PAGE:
Russia can’t be an empire without it, but it can’t even be a great power if it overreaches.
By Christopher A. Hartwell
Russia has stepped up its belligerence toward Ukraine, with troop movements, frequent attacks through state propaganda channels and direct threats from Russian leadership. The likelihood of a major European war is at its highest since the end of the Cold War.
If Russian aggression toward Ukraine does expand militarily, however, it could spell the end of the authoritarian experiment that Vladimir Putin has fostered for the past two decades. In any scenario, it will also result in a much-diminished Russia.
Historically, Ukraine has suffered under Russian domination since it broke free from the Polish-Lithuanian Commonwealth in the 17th century. It was eventually absorbed into the Russian empire, then the Soviet Union. The Holodomor, the deliberate starving of millions of Ukrainians under Stalin’s orders, weighs heavily in modern Ukrainian narratives—and made Ukrainians highly suspicious of Russian attempts to portray the two as “brother Slavs.”
More-recent events have further diminished any idea of Slavic solidarity, as Russia has waged war on Ukraine since the latter broke away from the Moscow-led Eurasian Economic Union in 2014. The aggression has been both overt (illegally annexing Crimea and invading the Donbas region) and covert (including sabotage, propaganda and cyberattacks). Unseen in much of the West, and erroneously referred to as a civil war or an effort by separatists, the conflict has been directed and sustained by Russia.
But the origin of Russia’s current saber-rattling is different from that of the events of 2014-15. Mr. Putin’s seizure of Crimea in 2014 was done from a position of weakness, as an opportunistic move that proceeded as the West, especially the U.S., pulled back from Central and Eastern Europe. Today Russia is in a better position economically and strategically than it has been since 2016, aided by U.S. policy. President Biden’s refusal to impose sanctions against the Nord Stream 2 pipeline handed Mr. Putin a geostrategic win that, coupled with the restrictions placed on America’s own energy producers, has also created a cudgel with which to strike Western Europe. Simply put, Mr. Putin has many more diplomatic and military levers for pressure that didn’t exist even two years ago.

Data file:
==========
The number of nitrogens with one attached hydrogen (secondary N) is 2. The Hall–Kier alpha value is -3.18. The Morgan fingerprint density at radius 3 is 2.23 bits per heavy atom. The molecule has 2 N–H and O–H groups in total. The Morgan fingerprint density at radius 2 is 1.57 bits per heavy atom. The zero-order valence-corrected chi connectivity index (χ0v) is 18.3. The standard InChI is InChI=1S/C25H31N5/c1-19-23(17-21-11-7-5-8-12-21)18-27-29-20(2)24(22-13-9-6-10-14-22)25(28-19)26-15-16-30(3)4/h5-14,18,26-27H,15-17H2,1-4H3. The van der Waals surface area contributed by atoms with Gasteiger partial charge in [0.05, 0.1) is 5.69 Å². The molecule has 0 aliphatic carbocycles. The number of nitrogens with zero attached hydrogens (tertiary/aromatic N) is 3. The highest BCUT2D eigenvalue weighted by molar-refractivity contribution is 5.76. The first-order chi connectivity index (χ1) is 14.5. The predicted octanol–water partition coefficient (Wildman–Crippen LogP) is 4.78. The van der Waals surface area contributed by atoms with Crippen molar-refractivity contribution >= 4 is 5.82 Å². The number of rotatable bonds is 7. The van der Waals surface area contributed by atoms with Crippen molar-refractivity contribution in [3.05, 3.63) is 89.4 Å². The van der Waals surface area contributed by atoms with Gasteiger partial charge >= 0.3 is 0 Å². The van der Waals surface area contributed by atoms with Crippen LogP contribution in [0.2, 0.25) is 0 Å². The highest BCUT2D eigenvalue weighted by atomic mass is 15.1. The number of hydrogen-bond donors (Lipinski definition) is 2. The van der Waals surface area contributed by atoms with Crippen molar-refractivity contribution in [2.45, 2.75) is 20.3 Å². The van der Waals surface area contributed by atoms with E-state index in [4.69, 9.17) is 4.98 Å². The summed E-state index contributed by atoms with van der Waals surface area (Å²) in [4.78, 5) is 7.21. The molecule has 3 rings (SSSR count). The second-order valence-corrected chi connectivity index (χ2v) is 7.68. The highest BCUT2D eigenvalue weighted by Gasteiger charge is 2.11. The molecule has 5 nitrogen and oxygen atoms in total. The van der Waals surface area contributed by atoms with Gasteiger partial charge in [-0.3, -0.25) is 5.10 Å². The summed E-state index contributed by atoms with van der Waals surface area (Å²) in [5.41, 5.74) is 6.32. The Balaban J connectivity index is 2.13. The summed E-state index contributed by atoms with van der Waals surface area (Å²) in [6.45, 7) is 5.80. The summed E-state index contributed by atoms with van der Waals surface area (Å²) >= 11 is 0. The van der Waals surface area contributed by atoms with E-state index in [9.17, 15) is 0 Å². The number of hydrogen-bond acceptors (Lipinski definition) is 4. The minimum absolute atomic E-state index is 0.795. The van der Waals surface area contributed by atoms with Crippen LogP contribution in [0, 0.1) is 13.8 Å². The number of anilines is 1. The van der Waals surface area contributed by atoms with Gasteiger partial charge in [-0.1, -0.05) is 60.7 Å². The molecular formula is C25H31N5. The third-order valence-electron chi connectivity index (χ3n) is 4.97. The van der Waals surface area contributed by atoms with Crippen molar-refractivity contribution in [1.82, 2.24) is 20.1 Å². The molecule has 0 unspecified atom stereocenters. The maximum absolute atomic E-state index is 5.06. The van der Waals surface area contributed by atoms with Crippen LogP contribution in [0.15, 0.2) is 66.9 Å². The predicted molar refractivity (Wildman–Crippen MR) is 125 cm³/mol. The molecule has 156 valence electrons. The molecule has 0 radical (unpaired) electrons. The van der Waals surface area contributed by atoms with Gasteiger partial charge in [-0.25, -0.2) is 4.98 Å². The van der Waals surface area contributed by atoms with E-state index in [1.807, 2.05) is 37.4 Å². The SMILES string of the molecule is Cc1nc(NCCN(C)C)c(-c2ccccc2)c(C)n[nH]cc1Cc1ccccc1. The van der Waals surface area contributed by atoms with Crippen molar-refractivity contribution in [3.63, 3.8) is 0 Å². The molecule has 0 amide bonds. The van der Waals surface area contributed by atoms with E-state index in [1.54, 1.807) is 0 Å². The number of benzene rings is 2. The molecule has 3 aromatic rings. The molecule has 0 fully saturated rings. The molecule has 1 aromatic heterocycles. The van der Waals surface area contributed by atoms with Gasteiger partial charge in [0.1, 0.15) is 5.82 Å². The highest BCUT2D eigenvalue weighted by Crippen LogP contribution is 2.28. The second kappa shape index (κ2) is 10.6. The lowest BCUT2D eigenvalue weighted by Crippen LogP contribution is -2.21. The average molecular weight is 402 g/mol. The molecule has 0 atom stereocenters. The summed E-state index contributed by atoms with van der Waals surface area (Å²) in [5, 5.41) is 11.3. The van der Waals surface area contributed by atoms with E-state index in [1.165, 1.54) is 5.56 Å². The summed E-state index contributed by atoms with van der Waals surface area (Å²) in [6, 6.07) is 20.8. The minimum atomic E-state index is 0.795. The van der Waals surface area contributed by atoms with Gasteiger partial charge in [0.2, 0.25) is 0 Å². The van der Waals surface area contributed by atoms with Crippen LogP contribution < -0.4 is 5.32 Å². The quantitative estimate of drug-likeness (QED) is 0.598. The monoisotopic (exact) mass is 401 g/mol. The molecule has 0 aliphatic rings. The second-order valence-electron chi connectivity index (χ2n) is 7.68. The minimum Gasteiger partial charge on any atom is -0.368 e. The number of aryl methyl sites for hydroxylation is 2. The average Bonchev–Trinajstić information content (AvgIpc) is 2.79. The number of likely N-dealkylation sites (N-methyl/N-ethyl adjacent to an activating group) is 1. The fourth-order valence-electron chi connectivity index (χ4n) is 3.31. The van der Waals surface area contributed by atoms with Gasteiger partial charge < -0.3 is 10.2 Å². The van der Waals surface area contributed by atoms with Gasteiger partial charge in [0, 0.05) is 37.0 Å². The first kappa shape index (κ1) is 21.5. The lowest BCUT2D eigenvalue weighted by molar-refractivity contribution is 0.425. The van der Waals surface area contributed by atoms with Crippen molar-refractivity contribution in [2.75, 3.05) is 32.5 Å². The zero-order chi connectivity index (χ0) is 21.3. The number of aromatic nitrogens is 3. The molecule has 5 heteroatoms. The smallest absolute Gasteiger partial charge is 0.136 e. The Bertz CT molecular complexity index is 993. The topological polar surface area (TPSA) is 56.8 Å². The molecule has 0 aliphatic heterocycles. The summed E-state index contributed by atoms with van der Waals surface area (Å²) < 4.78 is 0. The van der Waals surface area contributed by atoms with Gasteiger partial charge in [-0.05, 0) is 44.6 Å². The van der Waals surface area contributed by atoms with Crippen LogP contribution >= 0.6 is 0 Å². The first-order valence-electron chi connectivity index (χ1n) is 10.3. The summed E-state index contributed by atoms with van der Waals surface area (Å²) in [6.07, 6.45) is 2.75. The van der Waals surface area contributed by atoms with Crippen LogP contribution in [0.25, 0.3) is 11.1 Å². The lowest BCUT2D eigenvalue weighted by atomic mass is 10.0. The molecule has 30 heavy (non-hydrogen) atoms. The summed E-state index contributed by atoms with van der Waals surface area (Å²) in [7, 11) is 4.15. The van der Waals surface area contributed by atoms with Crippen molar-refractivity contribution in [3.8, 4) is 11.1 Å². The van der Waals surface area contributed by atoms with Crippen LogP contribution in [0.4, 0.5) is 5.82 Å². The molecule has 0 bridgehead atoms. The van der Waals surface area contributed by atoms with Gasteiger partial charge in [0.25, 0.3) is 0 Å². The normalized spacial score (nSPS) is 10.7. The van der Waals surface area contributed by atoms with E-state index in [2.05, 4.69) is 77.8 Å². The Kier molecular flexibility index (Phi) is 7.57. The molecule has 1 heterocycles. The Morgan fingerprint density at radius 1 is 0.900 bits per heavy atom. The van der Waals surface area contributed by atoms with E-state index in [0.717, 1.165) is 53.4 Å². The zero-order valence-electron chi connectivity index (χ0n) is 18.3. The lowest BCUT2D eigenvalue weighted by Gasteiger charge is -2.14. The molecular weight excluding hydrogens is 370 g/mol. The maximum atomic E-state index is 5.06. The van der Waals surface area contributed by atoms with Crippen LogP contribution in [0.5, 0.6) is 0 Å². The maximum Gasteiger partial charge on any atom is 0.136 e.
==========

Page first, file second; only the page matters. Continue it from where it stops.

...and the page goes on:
So why Ukraine, and why now? Most analyses focus on the prospect of Ukraine’s joining the North Atlantic Treaty Organization. But another key issue can be found in Russian domestic politics. An unpopular Mr. Putin is a dangerous Mr. Putin.
His 2000 war with Chechnya, 2008 invasion of Georgia, and 2014 seizure of Crimea were all popular, raising the president’s approval ratings from low levels. In 2021 Mr. Putin’s popularity has been declining precipitously, first and foremost because of Moscow’s egregious mishandling of the Covid pandemic. With an estimate of excess mortality close to 800,000 since the start of the pandemic (the official report of Covid deaths is 278,000), Russia has been hit badly by the virus. At the same time, Russian disposable income declined more than 10% from 2014 to 2020. With his popularity waning, Mr. Putin has been anxious to rally Russians around the flag.
Unfortunately for him, Ukraine is also a much stronger actor, both economically and militarily, than it was in 2014. Unlike Russian actions before seizing Crimea and Donbas, the current Russian military buildup is out in the open, giving Ukraine time to respond. Any direct military strike would inflict massive harm on Russia in a manner similar to what the U.S.S.R. suffered in Afghanistan, but with the added complication of being on Europe’s doorstep, with clear supply lines from NATO countries. While there is little hope of direct NATO intervention, the threat of guerrilla war and bloody, protracted insurrection for years may serve as a deterrent to any rash moves.
Russia can’t be an empire without Ukraine. But Russia will cease to be a great power if it tries to acquire the rest of Ukraine. Moscow is simply far too dependent on primary commodities, and Covid has weakened popular support for a regime that can deliver “international prestige” but little else. Any armed incursion into Ukraine will push the still-fragile Russian economy to the brink and likely over the edge.
It is thus imperative that the West present a united front against Russia and continue to ratchet up the costs of any aggression. This means, against the instincts of Mr. Biden and likely the German Foreign Ministry, not handing Mr. Putin an easy win for his belligerence. To paraphrase Winston Churchill, sacrificing Ukraine to keep Europe’s unstable equilibrium would be to choose dishonor without necessarily preventing war.
Mr. Hartwell is a professor of international business policy and head of the International Management Institute at the ZHAW School of Management and Law in Zurich and a professor at Kozminski University in Poland.